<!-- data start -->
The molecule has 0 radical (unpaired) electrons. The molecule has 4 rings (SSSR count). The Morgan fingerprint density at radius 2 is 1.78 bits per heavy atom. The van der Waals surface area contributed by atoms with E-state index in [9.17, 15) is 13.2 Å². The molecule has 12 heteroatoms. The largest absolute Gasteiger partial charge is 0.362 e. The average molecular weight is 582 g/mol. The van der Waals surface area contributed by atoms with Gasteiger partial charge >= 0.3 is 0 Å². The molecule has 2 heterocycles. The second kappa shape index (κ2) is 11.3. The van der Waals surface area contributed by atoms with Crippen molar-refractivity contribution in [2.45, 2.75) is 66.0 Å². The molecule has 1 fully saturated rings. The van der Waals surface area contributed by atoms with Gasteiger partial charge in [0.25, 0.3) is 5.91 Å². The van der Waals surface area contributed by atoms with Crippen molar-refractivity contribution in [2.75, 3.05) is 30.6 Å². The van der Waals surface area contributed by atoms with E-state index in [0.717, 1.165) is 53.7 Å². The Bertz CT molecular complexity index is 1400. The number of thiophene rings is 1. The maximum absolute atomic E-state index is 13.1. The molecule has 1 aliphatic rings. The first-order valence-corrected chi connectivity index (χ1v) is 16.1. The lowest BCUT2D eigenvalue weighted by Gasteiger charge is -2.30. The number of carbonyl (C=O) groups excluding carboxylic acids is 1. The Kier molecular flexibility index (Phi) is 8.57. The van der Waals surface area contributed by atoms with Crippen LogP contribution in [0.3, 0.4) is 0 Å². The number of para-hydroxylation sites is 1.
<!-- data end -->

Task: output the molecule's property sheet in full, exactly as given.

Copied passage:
The molecule has 0 radical (unpaired) electrons. The molecule has 4 rings (SSSR count). The Morgan fingerprint density at radius 2 is 1.78 bits per heavy atom. The van der Waals surface area contributed by atoms with E-state index in [9.17, 15) is 13.2 Å². The molecule has 12 heteroatoms. The largest absolute Gasteiger partial charge is 0.362 e. The average molecular weight is 582 g/mol. The van der Waals surface area contributed by atoms with Gasteiger partial charge >= 0.3 is 0 Å². The molecule has 2 heterocycles. The second kappa shape index (κ2) is 11.3. The van der Waals surface area contributed by atoms with Crippen molar-refractivity contribution in [2.45, 2.75) is 66.0 Å². The molecule has 1 fully saturated rings. The van der Waals surface area contributed by atoms with Gasteiger partial charge in [0.25, 0.3) is 5.91 Å². The van der Waals surface area contributed by atoms with Crippen molar-refractivity contribution in [2.75, 3.05) is 30.6 Å². The van der Waals surface area contributed by atoms with E-state index in [0.717, 1.165) is 53.7 Å². The Bertz CT molecular complexity index is 1400. The number of thiophene rings is 1. The maximum absolute atomic E-state index is 13.1. The molecule has 1 aliphatic rings. The first-order valence-corrected chi connectivity index (χ1v) is 16.1. The lowest BCUT2D eigenvalue weighted by Gasteiger charge is -2.30. The number of carbonyl (C=O) groups excluding carboxylic acids is 1. The Kier molecular flexibility index (Phi) is 8.57. The van der Waals surface area contributed by atoms with Crippen LogP contribution in [0.3, 0.4) is 0 Å². The number of para-hydroxylation sites is 1.